Steamboat Springs The Yampa River below the confluence of Soda Creek in Steamboat Springs was flowing at 2,030 cubic feet per second Thursday afternoon, well above the median flow level for the date of 1,160 cfs.
Translated into the kayak-ish dialect, that means: Charlie’s Hole will be sticky on river left for paddlers going into the weekend, and kayakers who flip may find it tricky to exit the hole.
“Both Charlie’s and the D-hole will have a little bite too them,” veteran kayaker Adam Mayo said Thursday afternoon. “I’ve seen a few people swim out of Charlie’s in the last few days and they were solid paddlers.”
The good news is that in both of the two primary kayak play holes in Steamboat, paddlers can avoid the sticky wave on river left and punch through the right side if they want to. And there’s more good news further upstream, where smaller waves are at ideal levels for front-surfing — quietly surfing a wave without attempting dramatic maneuvers.
“The rest of the waves on the river are just starting to get prime,” longtime kayak instructor Barry Smith said. “From Fetcher Park down to the kayak course, in an area known as Cottonwood Canyon, a lot of the rocks are now forming really nice, glassy waves that only break a little on the top where as at the C-hole, the whole thing is breaking right now.”
Smith is 63 and still relishes Charlie’s Hole, but there are days, he said, when his generation of kayakers are content with front-surfing some milder waves.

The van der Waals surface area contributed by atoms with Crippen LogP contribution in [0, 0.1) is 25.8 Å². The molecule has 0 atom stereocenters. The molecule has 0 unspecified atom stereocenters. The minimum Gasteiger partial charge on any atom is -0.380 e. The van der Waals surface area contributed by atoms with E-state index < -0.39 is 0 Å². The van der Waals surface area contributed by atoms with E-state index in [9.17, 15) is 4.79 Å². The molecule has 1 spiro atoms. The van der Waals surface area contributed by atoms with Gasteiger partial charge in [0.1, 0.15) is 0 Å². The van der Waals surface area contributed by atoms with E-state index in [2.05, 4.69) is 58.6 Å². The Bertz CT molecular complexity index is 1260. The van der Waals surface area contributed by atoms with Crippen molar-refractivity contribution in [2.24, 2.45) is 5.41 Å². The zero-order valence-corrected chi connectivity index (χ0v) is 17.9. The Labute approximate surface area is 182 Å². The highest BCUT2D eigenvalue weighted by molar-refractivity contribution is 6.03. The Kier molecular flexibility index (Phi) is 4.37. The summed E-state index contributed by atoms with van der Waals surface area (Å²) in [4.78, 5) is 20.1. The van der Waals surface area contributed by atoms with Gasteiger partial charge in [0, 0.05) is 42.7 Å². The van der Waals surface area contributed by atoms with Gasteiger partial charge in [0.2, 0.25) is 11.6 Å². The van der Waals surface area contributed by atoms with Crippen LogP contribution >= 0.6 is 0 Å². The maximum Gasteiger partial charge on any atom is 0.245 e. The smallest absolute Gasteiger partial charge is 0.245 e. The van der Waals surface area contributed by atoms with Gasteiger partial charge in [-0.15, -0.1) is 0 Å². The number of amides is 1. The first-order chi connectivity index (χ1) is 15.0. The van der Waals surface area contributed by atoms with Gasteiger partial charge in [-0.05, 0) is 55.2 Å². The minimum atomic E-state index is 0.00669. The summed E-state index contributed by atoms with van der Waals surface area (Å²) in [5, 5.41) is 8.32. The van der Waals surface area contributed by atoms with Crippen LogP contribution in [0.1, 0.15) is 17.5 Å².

“I advocate the idea of going down the river for a couple hours as opposed to going to one spot and playing,” Smith said. “But Charlie’s Hole is great right now. It’s all good.”
Smith has been conducting classes for novices this week at the placid stretch of the river known as Bucci Ponds through his Mountain Sports Kayak School.
Much further downstream at Deer Lodge Park at the boundary of Dinosaur National Monument in Moffat County, the river is nearly double its median flow for May 8 at 10,200 cfs.
Mayo, who is on the board of directors of Friends of the Yampa, said based on a weather forecast of cooling temperatures, he expects flows in the river to level off for several days.
The National Weather Service in Grand Junction was predicting overnight lows near, or just below freezing Thursday through Sunday, a weather trend that could slow the snowmelt that feeds the Yampa.
To reach Tom Ross, call 970-871-4205, email tross@SteamboatToday.com or follow him on Twitter @ThomasSRoss1